Vermiculite is a naturally occurring mineral used in construction, insulation, and gardening products. Some vermiculite insulation in homes can contain asbestos.
Answers to frequently asked questions
Below are answers to common questions about asbestos and vermiculite insulation.
Asbestos is a mineral fiber that, until the 1970s, was commonly added to a variety of building materials. Asbestos fibers are long, thin, and strong, but flexible enough to be woven together. For this reason, the fibers were used to provide heat insulation to building materials and make them resistant to fire.
Although most building materials produced today don’t contain asbestos, some older materials in your home may, including:
- Floor tiles.
- Pipe and sprayed-on insulation.
- Siding materials.
Vermiculite looks like shiny, small pieces of popcorn and is usually gold or light brown in color. The mineral is mined for several uses, including insulation.
Before it was closed in 1990, a mine in Libby, Montana, produced more than 70% of the world’s vermiculite. Much of it was used as attic insulation and sold under the product name Zonolite. In 1985, the Environmental Protection Agency estimated that 940,000 U.S. homes contained this type of attic insulation.
We now know that the ore from the mine in Libby also included a natural deposit of amphibole/tremolite asbestos, and that much of the vermiculite from the mine was contaminated.
Because asbestos fibers are invisible to the eye and can only be professionally detected, you should understand that vermiculite used for home insulation may contain asbestos. You should avoid disturbing it if you’re unsure whether your insulation contains vermiculite until you or a professional can confirm it.
Today, vermiculite that’s mined for insulation use is from an asbestos-free source.
Vermiculite is used for attic insulation because of its properties as a lightweight, fire-resistant, absorbent, and odorless material. In insulation, vermiculite is pebble-like, blown-in, and usually gold or light brown in color. The sizes of vermiculite products range from very fine particles to large (coarse) pieces nearly an inch long.
Consider these points:
- Due to the physical characteristics of vermiculite and where it’s installed, such as the attic, the contamination potential for air in your home may be low.
- If the insulation won’t be disturbed and isn’t contaminating the air in the home (if it’s sealed behind tight walls, floors, or in an unfinished attic that’s vented outside, for example), you may be able to leave it alone. However, you should post signs nearby that warn people that the insulation contains asbestos, and they should be careful not to disturb it or create dust. This can ensure electricians, plumbers, and others doing work on the home are warned and can take steps to protect themselves.
- You may need to take extra precautions and hire a trained and certified professional if you’re conducting renovation work on your home that involves removing walls or in other areas that contain vermiculite insulation.
These steps can help reduce asbestos exposure during minor home renovations, such as installing a ceiling light, bathroom fan, or computer cable:
- Hire a professional, state-certified, asbestos removal contractor if your renovation involves more extensive removal or exposure to asbestos-containing insulation.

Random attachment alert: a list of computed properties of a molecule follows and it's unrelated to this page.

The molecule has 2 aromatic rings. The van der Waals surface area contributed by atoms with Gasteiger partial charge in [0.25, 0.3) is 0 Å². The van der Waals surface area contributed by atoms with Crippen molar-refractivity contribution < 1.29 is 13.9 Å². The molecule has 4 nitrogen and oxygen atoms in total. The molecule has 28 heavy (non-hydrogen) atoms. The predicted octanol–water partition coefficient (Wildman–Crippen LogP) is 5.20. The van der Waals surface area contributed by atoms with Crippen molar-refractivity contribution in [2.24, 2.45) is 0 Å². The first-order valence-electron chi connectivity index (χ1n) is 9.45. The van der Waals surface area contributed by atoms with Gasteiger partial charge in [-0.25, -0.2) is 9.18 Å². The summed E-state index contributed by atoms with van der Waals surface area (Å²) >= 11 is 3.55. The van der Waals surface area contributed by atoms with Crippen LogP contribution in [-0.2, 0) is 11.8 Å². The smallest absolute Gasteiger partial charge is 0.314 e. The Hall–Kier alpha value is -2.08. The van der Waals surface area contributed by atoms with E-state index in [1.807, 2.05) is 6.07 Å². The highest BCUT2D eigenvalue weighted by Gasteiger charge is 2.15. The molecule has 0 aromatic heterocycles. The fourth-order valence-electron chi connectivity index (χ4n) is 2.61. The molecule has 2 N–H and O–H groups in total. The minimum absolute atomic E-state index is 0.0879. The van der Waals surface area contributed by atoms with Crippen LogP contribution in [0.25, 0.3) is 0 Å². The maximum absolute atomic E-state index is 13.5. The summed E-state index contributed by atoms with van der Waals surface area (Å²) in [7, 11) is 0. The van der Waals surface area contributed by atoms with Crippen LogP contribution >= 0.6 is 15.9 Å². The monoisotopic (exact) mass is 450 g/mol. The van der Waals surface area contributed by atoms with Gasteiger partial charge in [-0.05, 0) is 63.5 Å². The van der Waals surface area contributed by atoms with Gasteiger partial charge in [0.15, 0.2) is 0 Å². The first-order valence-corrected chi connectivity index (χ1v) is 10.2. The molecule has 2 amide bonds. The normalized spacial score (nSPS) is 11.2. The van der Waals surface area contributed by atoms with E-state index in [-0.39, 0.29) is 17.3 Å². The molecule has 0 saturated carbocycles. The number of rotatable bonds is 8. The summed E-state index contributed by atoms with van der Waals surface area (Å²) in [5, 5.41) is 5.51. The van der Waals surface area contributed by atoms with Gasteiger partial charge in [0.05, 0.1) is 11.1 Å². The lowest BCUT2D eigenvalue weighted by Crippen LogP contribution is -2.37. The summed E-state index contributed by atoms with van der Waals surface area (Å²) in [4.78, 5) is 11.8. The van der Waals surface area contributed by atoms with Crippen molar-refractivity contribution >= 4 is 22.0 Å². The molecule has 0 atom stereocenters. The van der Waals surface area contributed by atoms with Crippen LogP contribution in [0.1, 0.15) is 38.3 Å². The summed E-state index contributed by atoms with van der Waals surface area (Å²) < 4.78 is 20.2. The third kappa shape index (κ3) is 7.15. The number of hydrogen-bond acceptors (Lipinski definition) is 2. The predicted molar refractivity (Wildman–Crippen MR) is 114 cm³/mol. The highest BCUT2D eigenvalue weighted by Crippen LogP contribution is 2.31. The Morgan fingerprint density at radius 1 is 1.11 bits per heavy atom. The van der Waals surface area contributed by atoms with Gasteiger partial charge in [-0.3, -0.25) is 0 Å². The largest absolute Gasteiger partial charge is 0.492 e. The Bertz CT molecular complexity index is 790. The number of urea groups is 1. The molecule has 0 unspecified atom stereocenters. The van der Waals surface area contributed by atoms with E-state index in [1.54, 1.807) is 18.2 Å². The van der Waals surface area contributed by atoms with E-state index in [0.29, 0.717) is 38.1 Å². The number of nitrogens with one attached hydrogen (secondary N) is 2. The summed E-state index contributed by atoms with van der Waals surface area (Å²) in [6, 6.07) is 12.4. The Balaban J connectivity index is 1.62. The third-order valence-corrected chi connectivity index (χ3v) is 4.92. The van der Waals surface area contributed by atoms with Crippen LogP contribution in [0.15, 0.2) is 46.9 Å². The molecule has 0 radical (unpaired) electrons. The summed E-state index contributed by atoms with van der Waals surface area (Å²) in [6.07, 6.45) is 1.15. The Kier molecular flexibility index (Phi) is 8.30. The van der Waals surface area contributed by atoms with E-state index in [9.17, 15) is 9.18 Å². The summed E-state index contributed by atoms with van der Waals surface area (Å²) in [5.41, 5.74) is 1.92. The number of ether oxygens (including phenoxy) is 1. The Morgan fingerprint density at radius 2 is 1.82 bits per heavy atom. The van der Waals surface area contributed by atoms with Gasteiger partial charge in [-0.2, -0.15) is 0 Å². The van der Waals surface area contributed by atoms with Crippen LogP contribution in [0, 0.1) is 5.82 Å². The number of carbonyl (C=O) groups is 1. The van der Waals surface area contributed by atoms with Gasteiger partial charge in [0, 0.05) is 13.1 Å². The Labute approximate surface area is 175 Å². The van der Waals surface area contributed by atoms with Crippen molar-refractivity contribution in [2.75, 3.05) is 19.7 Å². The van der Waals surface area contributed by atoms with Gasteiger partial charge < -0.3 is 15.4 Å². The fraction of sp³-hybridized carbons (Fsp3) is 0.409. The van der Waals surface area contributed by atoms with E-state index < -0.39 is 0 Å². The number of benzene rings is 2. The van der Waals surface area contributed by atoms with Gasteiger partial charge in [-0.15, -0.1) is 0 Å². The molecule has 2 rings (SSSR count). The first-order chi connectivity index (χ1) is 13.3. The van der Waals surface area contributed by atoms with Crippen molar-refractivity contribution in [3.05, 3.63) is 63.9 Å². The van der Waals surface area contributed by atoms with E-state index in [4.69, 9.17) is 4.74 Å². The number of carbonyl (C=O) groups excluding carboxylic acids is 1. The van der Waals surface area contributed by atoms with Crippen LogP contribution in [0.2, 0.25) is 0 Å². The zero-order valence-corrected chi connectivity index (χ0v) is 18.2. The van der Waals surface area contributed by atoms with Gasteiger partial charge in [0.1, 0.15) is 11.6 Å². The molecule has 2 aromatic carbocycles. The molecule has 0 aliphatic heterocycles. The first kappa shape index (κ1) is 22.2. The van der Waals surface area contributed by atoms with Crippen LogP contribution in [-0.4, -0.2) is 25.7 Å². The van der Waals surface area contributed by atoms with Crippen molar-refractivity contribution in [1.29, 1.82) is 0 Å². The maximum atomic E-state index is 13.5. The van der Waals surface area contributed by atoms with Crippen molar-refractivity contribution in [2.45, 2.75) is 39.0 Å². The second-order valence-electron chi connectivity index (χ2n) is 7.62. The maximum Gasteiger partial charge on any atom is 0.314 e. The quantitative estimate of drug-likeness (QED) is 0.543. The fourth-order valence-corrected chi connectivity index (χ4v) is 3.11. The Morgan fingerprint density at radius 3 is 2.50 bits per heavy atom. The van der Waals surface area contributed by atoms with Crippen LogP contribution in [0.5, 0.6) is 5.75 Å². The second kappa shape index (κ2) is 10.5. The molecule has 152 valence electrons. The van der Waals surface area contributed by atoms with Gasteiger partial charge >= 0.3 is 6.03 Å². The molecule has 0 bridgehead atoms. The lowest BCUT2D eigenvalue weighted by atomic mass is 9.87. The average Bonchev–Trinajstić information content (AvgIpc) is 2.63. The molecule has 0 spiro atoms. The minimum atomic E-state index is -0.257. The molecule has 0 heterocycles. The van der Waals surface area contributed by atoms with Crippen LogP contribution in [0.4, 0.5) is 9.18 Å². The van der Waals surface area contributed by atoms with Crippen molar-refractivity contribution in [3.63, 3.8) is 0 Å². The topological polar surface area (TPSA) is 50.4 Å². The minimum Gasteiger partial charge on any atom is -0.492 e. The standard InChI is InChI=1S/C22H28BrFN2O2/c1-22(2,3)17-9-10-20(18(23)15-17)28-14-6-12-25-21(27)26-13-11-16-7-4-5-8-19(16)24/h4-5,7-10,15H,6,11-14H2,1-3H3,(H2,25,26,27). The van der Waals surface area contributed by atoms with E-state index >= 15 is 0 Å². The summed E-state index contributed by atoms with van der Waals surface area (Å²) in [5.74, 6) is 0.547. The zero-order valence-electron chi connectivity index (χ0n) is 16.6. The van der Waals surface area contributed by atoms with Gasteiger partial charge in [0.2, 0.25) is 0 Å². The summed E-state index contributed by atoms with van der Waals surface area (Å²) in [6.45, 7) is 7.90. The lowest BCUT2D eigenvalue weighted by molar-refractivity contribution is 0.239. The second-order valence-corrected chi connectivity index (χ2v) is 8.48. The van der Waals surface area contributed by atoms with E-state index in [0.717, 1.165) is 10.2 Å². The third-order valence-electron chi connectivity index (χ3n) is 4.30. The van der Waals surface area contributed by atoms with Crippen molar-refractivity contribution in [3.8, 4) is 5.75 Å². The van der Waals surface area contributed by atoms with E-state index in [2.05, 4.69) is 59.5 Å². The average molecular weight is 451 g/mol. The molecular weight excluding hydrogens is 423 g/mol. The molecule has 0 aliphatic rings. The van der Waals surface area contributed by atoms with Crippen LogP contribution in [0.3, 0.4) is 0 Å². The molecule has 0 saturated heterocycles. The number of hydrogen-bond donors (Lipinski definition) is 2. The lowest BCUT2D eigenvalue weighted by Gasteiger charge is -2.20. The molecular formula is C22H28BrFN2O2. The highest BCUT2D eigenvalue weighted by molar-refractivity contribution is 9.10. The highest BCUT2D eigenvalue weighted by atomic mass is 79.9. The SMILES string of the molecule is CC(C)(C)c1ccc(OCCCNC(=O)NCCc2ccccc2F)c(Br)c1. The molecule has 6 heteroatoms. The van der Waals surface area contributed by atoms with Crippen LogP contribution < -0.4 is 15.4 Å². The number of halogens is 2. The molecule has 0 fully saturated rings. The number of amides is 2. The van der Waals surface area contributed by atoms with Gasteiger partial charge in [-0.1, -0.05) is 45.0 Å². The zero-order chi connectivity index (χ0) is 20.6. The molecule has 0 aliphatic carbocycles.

- Keep the vermiculite damp to prevent spreading dust.
- Keep the windows open to ensure good ventilation.
- Wipe up all dust and debris using wet cleaning methods like wet wipes and wet mops.
- Tape off rooms with plastic sheeting to prevent contaminating other areas of the home.
- Use a high-efficiency particulate air (HEPA) vacuum, not a home/shop vacuum, to clean up minor dust and debris.
- Wear gloves, eye protection, and a HEPA respirator (not just a dust mask).
Unless you take precautions, you risk asbestos exposure if you disturb vermiculite insulation or dust that contains the fiber. When this happens, asbestos fibers are released into the air. If you inhale them, it can damage your health.
In general, the more you’re exposed to asbestos, the greater your risk of developing health problems. Exposure doesn’t always have immediate health consequences, either. In many cases, people exposed to asbestos don’t develop related diseases for years or even decades.
People at highest risk for asbestos exposure and related diseases are those who work at vermiculite processing plants long term, as well as those who regularly install or handle products containing asbestos without wearing proper protection.
People at lower risk are those who occasionally disturb attic insulation during minor “handyman” jobs. The lowest risk is for people who live in a home where the vermiculite insulation is isolated, and they have no direct contact with the materials.
Asbestos exposure is the only known cause of mesothelioma, a rare cancer type that begins in the tissue surrounding the lungs, stomach, and heart. The disease can develop in people who have prolonged exposure to the fibers. However, it also can develop in people who were only exposed once to asbestos decades earlier.
In addition, people who are exposed to asbestos over a long period of time can develop asbestosis, which is permanent lung damage. Asbestosis causes shortness of breath and raises the risk of serious lung infections. Smoking also increases a person’s risk of developing asbestos-related disease.
The Environmental Protection Agency also includes information on its webpage about how to protect your family from asbestos-contaminated vermiculite insulation.